Ukrainian New Yorkers hope for peace in homeland

Stepan Rogulskyi came to the United States from a small town in Western Ukraine 14 years ago in search of a better life. Today, he owns the five-star rated restaurant Varenyk House in Ridgewood, Queens. Rogulskyi's parents and grandparents remain overseas in a country on the brink of war.

"The biggest concern is there will be no smoke without fire, so something is going on, but nobody wants anything to happen," he said. 

City Council Member Inna Vernikov was also born in Ukraine when it was still part of the Soviet Union. She emigrated to the United States with her family in 1996.

"It is very important for Ukrainians to be independent," she said. "They've worked hard for their independence and Ukraine is a sovereign country that should be able to align with whoever they want to align with." 

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Vernikov represents parts of Gravesend, Sheepshead Bay, Manhattan Beach, and Brighton Beach, known to many as Little Odessa due to the large, yet tight-knit Ukrainian population. She said while many local Ukrainian families are worried about their relatives, there seem to be mixed reactions across the board.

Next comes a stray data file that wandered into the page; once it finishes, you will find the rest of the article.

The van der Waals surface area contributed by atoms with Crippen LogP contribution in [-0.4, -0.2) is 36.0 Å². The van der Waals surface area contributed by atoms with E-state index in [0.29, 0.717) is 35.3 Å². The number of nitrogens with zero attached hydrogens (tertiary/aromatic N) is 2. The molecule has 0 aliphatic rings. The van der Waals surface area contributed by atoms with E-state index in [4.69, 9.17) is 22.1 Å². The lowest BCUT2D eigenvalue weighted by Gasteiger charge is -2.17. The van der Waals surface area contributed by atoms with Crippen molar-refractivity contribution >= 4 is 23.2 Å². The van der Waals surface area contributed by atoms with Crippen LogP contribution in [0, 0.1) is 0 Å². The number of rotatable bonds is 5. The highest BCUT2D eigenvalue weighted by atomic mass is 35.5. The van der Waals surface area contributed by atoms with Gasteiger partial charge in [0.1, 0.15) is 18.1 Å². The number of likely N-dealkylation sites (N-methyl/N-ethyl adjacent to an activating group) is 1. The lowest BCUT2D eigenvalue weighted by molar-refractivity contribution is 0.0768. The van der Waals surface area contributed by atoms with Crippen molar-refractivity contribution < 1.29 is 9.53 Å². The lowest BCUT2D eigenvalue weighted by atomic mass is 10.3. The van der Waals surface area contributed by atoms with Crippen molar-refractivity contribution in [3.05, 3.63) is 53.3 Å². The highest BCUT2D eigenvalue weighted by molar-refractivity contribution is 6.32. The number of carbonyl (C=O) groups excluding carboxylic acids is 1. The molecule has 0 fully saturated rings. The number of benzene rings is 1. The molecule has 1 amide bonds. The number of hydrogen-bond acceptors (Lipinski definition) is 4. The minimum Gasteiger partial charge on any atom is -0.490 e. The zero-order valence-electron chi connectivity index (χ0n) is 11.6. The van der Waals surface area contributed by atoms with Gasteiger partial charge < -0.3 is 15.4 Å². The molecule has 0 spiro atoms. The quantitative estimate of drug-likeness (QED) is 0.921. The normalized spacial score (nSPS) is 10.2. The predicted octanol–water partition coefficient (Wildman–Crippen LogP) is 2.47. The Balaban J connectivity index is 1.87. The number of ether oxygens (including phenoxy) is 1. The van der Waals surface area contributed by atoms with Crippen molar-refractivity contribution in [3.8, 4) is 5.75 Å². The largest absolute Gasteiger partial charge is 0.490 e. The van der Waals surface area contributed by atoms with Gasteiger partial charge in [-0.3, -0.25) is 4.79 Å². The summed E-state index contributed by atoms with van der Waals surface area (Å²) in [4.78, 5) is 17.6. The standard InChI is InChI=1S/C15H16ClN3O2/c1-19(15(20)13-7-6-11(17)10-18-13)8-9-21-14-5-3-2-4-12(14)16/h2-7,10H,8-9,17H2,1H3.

"Some of them are pretty concerned and some of them are not. They're not panicking, they are going on about their lives," Vernikov said. "They are ready, there have been shelters put in place just in case there's an invasion.

As tensions continue to mount in Ukraine, more airlines are limiting flights into the country.

Lufthansa has suspended all flights to the capital Kyiv and Odessa until at least the end of February.

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